Jock MKT MLB Live Trading - DFS Karma
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Jock MKT MLB Live Trading

Editor’s Note:

Jock MKT is our newest fantasy partner, allowing you to combine daily fantasy sports and the stock market. You can buy and sell shares of players through two phases – the IPO and Live Trading. The stock of players either rises or drops based on that night’s performance and how they score compared to the other available players. Download their app by clicking HERE and be sure to use promo code KARMA to get a $50 bonus (100% match).

You can learn more about the scoring, contests, and all other basics at the link below:





Jock MKT MLB Live Trading

If you read my first Jock MKT MLB Strategy article, you know I prefer to buy players during the IPO rather than the Live Trading phase. With that being said, there are opportunities, especially for riskier investors, to make plenty of money during the Live Trading phase. 


The Basics

The Live Trading phase begins as soon as the IPO phase ends. Once the IPO is over, buyers can put in bids for any player on the slate, while holders can post their respective ask, or the minimum they’re willing to accept, for each player. 

For more information on these phases, check out our “How to” article for Jock MKT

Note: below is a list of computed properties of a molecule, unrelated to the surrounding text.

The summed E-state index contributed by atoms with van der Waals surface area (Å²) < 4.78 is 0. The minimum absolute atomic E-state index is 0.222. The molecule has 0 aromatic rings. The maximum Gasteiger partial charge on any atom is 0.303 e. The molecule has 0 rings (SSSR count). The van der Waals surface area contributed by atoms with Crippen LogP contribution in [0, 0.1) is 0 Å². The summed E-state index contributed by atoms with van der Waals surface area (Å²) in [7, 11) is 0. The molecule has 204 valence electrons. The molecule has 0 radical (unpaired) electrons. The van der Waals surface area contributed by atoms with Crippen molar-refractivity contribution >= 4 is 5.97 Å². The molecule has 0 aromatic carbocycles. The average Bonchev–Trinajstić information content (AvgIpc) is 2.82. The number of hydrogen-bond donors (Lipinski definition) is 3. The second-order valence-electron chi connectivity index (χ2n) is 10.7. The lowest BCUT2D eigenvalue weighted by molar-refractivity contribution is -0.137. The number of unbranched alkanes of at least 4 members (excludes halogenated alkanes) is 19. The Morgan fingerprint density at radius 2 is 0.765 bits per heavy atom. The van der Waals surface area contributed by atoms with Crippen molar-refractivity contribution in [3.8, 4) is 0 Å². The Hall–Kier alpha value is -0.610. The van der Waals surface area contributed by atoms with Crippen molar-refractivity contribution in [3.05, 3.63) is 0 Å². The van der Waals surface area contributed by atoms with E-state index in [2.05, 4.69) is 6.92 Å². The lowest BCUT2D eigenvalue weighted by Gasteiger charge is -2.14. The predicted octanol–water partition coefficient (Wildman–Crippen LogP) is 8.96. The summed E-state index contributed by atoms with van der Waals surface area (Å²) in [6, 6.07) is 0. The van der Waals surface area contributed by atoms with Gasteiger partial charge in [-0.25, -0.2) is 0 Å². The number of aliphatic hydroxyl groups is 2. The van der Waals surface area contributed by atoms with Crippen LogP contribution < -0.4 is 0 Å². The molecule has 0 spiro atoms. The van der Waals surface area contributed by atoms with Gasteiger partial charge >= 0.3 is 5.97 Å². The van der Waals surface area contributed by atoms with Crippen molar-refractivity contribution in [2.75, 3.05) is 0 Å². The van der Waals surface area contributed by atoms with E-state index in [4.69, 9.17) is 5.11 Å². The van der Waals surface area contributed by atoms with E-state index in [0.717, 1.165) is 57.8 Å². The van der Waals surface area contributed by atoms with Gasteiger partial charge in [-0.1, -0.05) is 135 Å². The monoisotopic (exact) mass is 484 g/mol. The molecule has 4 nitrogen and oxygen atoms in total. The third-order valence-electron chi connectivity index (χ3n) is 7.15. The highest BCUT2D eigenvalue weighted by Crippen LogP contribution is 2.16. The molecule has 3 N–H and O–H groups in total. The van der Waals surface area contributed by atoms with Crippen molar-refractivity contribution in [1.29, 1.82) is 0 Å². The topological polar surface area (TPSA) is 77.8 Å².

MLB is different from the majority of other sports, as hitters aren’t consistently in a position to score fantasy points. They generally see 3-5 at-bats per game, depending on how well the offense is doing overall. You won’t be forced to make a snap decision in the same way you may be in NFL if the opponent goes 3-and-out or in NBA if a star only receives a 2-minute break on the bench. You’ll generally have at least an inning to decide from one at-bat to the next, although you’ll need to keep track of what happens prior to when the player you’re looking into comes to the plate. 



Once the IPO closes, everyone already has the players they wanted, as they won them based on the highest bidding. That means the ask skyrockets in these situations. You could’ve gotten any player in the IPO for cheaper than you would pay immediately after it locks, eliminating this as a time to buy any shares of players. 

Instead, you’ll have to wait. With the volatility of baseball and the limited opportunities, holders generally seem more likely to hold their players early in the game, especially if they are hitting high in the order. For example, if Fernando Tatis lines out to the shortstop in his first at-bat, there’s very little reason to sell him for less than you purchased him at that point. He’s a threat to score fantasy points in any situation and likely wasn’t going to have a perfect game regardless. So who or when should I be targeting? 

Power hitters that have struggled early in games. Let’s say Joey Gallo starts a game 0-2 and the Texas Rangers haven’t performed well, so he won’t see his third at-bat until the seventh inning. He owns 1 fantasy point (FP) entering his third at-bat. He’ll be one of the lowest scorers on the slate, potentially opening a buying opportunity. If you purchase him before this at-bat and he hits a home run, he’d boast 9.5 FPs at that point. In the 7/11 Market, the difference between 1 and 9.5 FPs was $1.75 to $7.25. Although you wouldn’t be able to buy his shares as low as even $2, you wouldn’t have to pay $7.25 for them either. Keep in mind, Gallo would then likely have one more opportunity for an at-bat in most situations.